Thomas R. Wells posted an interesting take on why advertising is running amok in an article on 3 Quarks Daily. He postulates that the root cause is that there is no monetary price on our attention: we don’t expect to be paid for having our focus put on an advertising. The result is that competition only occurs between companies vying to fill slots with their own advertising. Because there is no cost associated with acquiring our attention, there is no push-back against the natural force to market to us.
Conceptually, there seem to be some good arguments against this. First, the cost lies therein that in order to capture our attention, money must be invested in creating something that we want to watch, like a TV show or a sports event. Second, human attention is limited: true multi-tasking does not exist, and we can only hold 7 ‘chunks’ of information in our minds at any time. But either way, I don’t think anyone wants the amount of attention they have to be the limiting factor in how much advertising they see, or everything they want to pay attention to turning into a bait-and-switch for advertising.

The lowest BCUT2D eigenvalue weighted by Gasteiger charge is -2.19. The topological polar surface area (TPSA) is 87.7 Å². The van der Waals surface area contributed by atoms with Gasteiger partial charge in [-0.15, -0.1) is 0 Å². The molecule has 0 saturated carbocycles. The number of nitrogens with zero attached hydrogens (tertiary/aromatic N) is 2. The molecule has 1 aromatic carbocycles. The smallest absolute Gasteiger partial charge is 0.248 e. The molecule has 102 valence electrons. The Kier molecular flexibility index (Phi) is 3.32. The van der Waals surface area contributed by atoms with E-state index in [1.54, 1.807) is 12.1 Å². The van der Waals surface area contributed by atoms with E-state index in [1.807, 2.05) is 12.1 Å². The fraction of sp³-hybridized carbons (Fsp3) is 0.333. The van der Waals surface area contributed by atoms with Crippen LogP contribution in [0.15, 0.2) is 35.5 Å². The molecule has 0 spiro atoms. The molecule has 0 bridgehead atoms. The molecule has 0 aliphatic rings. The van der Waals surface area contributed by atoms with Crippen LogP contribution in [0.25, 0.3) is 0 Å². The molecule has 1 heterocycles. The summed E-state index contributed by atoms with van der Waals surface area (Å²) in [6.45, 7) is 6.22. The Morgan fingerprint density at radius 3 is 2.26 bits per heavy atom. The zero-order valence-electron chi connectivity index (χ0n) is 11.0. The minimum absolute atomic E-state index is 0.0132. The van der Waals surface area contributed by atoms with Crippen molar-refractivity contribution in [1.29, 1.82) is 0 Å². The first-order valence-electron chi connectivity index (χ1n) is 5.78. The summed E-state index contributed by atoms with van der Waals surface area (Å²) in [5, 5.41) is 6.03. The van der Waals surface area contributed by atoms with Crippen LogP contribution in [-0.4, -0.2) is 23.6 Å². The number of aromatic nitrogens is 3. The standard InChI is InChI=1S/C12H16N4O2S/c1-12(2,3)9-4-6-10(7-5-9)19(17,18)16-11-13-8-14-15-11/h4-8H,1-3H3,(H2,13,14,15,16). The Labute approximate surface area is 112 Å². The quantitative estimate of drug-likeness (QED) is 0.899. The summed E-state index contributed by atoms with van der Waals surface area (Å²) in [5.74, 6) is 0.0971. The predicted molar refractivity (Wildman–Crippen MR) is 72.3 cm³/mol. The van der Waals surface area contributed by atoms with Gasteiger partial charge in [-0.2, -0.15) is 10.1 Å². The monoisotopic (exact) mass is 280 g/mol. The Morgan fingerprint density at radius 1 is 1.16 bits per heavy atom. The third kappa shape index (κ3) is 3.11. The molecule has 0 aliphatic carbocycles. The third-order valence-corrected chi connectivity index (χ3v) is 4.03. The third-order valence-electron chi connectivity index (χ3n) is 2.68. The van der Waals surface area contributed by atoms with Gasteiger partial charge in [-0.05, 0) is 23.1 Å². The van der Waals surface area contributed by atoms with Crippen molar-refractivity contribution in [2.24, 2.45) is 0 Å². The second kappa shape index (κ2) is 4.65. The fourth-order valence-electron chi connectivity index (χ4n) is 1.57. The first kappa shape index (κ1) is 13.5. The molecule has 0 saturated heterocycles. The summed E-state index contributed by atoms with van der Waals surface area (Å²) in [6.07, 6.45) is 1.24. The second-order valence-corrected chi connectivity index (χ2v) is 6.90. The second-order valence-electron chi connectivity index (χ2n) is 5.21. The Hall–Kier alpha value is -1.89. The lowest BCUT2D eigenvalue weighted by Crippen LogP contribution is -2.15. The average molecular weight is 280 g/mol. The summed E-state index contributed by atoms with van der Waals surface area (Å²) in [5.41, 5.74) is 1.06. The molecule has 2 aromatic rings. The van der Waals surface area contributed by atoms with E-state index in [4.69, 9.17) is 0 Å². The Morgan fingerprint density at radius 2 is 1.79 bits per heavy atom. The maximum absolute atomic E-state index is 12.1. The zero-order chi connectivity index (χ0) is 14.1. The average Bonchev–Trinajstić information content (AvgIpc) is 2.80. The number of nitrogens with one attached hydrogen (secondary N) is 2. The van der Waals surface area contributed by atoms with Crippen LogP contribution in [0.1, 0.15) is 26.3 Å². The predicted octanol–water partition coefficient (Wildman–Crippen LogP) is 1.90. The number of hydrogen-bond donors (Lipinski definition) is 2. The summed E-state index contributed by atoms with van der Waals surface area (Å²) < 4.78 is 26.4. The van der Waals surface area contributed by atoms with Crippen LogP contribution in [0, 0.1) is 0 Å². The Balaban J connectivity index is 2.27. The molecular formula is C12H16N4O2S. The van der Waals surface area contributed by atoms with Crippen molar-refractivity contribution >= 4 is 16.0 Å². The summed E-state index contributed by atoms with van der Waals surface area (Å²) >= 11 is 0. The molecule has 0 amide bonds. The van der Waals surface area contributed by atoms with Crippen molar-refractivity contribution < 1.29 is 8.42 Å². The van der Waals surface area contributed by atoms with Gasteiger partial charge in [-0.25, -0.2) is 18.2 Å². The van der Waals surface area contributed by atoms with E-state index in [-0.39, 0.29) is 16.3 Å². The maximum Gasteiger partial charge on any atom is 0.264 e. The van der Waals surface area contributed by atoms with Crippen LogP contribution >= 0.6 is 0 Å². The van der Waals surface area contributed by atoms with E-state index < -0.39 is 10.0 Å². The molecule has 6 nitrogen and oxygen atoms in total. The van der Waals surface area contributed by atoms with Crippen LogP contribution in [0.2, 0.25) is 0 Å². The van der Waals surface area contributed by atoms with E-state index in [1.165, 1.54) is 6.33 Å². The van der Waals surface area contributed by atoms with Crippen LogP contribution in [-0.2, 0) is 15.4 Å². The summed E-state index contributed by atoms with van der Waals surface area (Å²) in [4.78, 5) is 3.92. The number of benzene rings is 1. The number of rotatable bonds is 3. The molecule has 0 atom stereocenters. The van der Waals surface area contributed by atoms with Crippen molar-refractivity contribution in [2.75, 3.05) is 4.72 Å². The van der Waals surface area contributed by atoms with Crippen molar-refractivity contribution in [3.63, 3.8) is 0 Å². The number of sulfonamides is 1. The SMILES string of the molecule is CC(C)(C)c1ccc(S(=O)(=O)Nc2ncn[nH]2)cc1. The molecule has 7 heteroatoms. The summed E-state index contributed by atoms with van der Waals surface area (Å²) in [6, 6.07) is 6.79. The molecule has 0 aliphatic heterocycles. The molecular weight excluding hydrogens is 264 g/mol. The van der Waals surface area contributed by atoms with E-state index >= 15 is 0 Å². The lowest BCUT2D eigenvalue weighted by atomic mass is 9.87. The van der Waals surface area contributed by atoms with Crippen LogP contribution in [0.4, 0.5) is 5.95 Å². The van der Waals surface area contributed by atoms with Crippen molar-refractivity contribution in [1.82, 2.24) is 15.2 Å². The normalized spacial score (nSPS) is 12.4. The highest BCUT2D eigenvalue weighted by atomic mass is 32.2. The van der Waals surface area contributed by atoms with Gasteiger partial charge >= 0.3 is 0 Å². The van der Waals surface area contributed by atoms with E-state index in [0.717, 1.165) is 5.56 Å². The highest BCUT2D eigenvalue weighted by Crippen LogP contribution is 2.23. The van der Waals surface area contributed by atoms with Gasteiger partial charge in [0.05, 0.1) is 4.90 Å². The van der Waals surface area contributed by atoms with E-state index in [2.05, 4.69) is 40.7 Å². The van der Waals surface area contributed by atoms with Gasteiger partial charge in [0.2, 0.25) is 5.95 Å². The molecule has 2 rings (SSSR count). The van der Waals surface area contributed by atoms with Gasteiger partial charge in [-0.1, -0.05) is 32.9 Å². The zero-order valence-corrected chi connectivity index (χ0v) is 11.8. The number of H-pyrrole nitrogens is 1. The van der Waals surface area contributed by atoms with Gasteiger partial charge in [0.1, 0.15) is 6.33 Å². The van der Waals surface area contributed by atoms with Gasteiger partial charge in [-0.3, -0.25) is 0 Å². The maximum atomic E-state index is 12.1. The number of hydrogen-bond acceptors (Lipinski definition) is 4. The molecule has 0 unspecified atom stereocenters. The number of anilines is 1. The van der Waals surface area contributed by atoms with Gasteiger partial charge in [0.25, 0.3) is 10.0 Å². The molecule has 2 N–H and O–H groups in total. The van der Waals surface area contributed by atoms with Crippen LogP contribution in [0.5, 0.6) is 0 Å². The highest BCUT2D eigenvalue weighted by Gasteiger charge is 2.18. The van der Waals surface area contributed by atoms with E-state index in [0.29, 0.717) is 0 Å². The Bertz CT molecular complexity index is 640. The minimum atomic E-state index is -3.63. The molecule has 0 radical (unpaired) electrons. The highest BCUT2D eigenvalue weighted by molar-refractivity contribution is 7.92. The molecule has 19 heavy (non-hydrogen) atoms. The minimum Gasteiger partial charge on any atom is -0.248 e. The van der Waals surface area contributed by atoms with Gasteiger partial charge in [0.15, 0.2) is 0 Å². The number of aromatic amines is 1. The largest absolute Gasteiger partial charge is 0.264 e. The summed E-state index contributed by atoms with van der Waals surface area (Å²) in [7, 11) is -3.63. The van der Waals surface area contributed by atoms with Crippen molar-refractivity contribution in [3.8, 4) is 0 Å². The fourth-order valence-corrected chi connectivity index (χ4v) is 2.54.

Thomas suggests that the solution is a kind of grass-roots movement, were individuals reclaim their right and demand to be rewarded monetarily for their attention. Once everyone signs up, advertisers will have no choice but to be limited not only by competition for the channel with each other, but also by the costs of the channel itself. However, he doesn’t talk about a framework for that movement: how can you get people to sign up? How do you get to 100 users? 1000? 7.1Bn? At TwoSense we think the way to start is to create a new channel that users control, and that they monetize themselves. Such a channel is far superior in quality than any other bait-and-switch channel, and can out-compete all other channels even with the extra price tag. Eventually, we hope users will dominate that market, with the support of the TwoSense framework.
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